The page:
I recently have been reading about the “don’t ask don’t tell” policy that the pentagon is re-writing. What I understand this would allow homosexuals to serve in the military under certain conditions. Many Americans are against this new approach and many Americans say it is way overdue.
Reading about this policy brought to mind a funeral I attended for a young Marine who was killed in Afghanistan several years ago. They had a “celebration of life “service at his home church. The church was packed. My relationship to this young man was that I knew the family from a neighborhood I use to live in. I remember seeing ‘Frankie’ riding around on his bicycle. He came over to my house once to sell raffle tickets for some church trip. I did not know him very well. His parents were very proud of his scholastic achievements and athletic abilities. He was a champion swimmer at his high school and won several state championships.
After the service, I stood on line to share my condolences with Pete and his wife Becky. When I got to Pete he smiled and asked if I wouldn’t mind hanging around afterwards to talk. I replied that was not a problem. I found a seat in the lobby and waited. I somehow felt honored that he wanted to talk to me. Twenty minutes later Pete showed up. Obviously exhausted, he asked me if I wouldn’t mind going out back to have a cigarette with him. He said he bummed the cigarette off one of his son’s friends. We went outside and while lighting up his cigarette, Pete began to cry. “My son was gay Mike, my son was gay. How can you be a good Marine and be gay? Can you answer that one? I’m proud that he died a Marine and I can only pray that God forgives, forgives….”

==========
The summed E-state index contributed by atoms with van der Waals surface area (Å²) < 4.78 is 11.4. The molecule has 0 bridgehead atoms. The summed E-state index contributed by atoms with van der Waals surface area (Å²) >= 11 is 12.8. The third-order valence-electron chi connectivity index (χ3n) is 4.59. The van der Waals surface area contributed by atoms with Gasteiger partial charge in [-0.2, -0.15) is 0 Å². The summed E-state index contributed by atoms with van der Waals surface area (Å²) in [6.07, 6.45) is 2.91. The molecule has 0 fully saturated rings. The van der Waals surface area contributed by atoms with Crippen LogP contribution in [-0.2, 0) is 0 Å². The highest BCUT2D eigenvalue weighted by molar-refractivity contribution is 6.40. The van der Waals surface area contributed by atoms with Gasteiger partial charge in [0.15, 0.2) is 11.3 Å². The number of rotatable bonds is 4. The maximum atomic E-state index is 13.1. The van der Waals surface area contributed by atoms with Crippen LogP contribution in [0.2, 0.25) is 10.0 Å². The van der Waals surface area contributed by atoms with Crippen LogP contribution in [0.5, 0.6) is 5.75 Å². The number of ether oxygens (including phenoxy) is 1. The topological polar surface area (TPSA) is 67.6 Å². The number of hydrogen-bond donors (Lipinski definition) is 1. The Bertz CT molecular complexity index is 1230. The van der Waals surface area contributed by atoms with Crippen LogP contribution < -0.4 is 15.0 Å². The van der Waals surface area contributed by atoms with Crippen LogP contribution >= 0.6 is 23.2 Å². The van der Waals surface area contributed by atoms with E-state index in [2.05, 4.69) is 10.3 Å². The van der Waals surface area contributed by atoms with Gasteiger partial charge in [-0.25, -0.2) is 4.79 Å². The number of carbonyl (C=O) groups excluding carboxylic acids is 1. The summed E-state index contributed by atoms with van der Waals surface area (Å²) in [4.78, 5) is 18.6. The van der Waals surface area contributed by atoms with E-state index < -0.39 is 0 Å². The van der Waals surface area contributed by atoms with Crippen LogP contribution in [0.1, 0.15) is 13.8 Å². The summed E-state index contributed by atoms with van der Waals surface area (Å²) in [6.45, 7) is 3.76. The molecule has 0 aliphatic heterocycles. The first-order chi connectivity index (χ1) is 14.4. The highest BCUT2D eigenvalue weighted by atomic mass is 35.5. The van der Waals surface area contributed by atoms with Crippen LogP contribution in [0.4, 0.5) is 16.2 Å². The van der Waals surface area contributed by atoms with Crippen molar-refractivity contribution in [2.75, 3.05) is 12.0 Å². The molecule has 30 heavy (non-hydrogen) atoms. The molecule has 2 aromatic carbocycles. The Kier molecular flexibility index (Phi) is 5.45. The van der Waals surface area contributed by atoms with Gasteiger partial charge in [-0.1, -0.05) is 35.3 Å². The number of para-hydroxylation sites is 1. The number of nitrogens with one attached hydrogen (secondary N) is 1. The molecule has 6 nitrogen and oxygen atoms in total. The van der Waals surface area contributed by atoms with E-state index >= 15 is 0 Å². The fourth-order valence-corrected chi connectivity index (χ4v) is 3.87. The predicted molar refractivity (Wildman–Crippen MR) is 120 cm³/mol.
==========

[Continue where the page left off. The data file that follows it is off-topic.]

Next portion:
He couldn’t finish. His was overwhelmed by his grief.
At that point, I was ready to bum a cigarette. What do I say? What can I say?
I put my left arm around his shoulder, took a breath and said: “God knows Frankie’s heart, just as he knows yours and mine. Talk these things over with Pastor John over there. Don’t let this conversation die.” He hugged me back. What a relief that was!
Pete and I go out for coffee every once in awhile. He is still grieving hard two years after Frankie’s death. It’s bigger than don’t ask, don’t tell. It took time for me to ask Pete how he discovered that Frankie was gay. When I did ask, Pete responded without hesitation that it was literally the “girl next door.” Frankie left a letter addressed to Pete and the family that was to be given to his parents once he arrived in Afghanistan. He trusted his friend Amber, his childhood friend to deliver the letter. Frankie shared his secret life with Amber, his playmate, his friend. So Amber, being a friend, came over to visit Pete and Becky one Sunday after church with letter in hand. Frankie was killed one week later. Many years ago, Amber asked, Frankie told. Pete and Becky never asked, never knew; until they read the letter.